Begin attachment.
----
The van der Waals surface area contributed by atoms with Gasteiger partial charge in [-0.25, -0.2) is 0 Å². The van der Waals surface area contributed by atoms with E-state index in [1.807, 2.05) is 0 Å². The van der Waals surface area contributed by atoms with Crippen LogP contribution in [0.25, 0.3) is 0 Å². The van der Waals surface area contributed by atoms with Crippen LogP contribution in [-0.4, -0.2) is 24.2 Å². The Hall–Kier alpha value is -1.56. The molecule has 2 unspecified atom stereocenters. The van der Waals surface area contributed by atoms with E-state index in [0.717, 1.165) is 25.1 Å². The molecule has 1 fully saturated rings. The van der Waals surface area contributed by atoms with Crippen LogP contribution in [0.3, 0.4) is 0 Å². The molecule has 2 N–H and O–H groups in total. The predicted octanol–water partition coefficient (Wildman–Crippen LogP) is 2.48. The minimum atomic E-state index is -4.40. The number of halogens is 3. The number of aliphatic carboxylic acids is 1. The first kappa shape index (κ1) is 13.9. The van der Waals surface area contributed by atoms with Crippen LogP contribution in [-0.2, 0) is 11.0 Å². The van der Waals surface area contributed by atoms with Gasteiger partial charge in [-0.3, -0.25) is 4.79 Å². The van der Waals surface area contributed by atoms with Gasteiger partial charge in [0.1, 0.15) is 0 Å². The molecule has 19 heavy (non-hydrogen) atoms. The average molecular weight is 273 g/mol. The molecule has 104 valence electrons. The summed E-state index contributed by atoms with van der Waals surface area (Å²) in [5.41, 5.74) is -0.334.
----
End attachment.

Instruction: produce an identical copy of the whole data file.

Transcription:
The van der Waals surface area contributed by atoms with Gasteiger partial charge in [-0.25, -0.2) is 0 Å². The van der Waals surface area contributed by atoms with E-state index in [1.807, 2.05) is 0 Å². The van der Waals surface area contributed by atoms with Crippen LogP contribution in [0.25, 0.3) is 0 Å². The van der Waals surface area contributed by atoms with Crippen LogP contribution in [-0.4, -0.2) is 24.2 Å². The Hall–Kier alpha value is -1.56. The molecule has 2 unspecified atom stereocenters. The van der Waals surface area contributed by atoms with E-state index in [0.717, 1.165) is 25.1 Å². The molecule has 1 fully saturated rings. The van der Waals surface area contributed by atoms with Crippen LogP contribution in [0.3, 0.4) is 0 Å². The molecule has 2 N–H and O–H groups in total. The predicted octanol–water partition coefficient (Wildman–Crippen LogP) is 2.48. The minimum atomic E-state index is -4.40. The number of halogens is 3. The number of aliphatic carboxylic acids is 1. The first kappa shape index (κ1) is 13.9. The van der Waals surface area contributed by atoms with Crippen LogP contribution in [-0.2, 0) is 11.0 Å². The van der Waals surface area contributed by atoms with Gasteiger partial charge in [-0.3, -0.25) is 4.79 Å². The van der Waals surface area contributed by atoms with Gasteiger partial charge in [0.1, 0.15) is 0 Å². The molecule has 19 heavy (non-hydrogen) atoms. The average molecular weight is 273 g/mol. The molecule has 104 valence electrons. The summed E-state index contributed by atoms with van der Waals surface area (Å²) in [5.41, 5.74) is -0.334.